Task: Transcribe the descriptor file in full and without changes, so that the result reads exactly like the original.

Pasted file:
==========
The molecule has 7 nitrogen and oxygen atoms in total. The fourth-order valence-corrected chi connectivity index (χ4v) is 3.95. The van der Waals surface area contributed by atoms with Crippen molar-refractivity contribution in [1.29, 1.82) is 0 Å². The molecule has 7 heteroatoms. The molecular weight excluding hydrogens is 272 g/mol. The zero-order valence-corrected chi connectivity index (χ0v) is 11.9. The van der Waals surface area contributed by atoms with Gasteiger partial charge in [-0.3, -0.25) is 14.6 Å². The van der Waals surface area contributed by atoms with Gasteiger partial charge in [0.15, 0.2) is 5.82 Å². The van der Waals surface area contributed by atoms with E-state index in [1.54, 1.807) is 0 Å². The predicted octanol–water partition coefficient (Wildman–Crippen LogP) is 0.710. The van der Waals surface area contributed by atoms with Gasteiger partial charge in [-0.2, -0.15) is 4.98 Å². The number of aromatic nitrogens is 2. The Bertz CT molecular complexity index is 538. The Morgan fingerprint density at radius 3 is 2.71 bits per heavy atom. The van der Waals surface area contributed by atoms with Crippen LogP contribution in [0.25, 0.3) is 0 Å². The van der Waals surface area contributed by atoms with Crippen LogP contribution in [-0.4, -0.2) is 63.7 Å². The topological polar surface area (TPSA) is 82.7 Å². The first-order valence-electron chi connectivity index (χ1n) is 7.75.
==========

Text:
The molecule has 7 nitrogen and oxygen atoms in total. The fourth-order valence-corrected chi connectivity index (χ4v) is 3.95. The van der Waals surface area contributed by atoms with Crippen molar-refractivity contribution in [1.29, 1.82) is 0 Å². The molecule has 7 heteroatoms. The molecular weight excluding hydrogens is 272 g/mol. The zero-order valence-corrected chi connectivity index (χ0v) is 11.9. The van der Waals surface area contributed by atoms with Gasteiger partial charge in [-0.3, -0.25) is 14.6 Å². The van der Waals surface area contributed by atoms with Gasteiger partial charge in [0.15, 0.2) is 5.82 Å². The van der Waals surface area contributed by atoms with E-state index in [1.54, 1.807) is 0 Å². The predicted octanol–water partition coefficient (Wildman–Crippen LogP) is 0.710. The van der Waals surface area contributed by atoms with Gasteiger partial charge in [-0.2, -0.15) is 4.98 Å². The number of aromatic nitrogens is 2. The Bertz CT molecular complexity index is 538. The Morgan fingerprint density at radius 3 is 2.71 bits per heavy atom. The van der Waals surface area contributed by atoms with Crippen LogP contribution in [0.25, 0.3) is 0 Å². The van der Waals surface area contributed by atoms with Crippen LogP contribution in [-0.4, -0.2) is 63.7 Å². The topological polar surface area (TPSA) is 82.7 Å². The first-order valence-electron chi connectivity index (χ1n) is 7.75.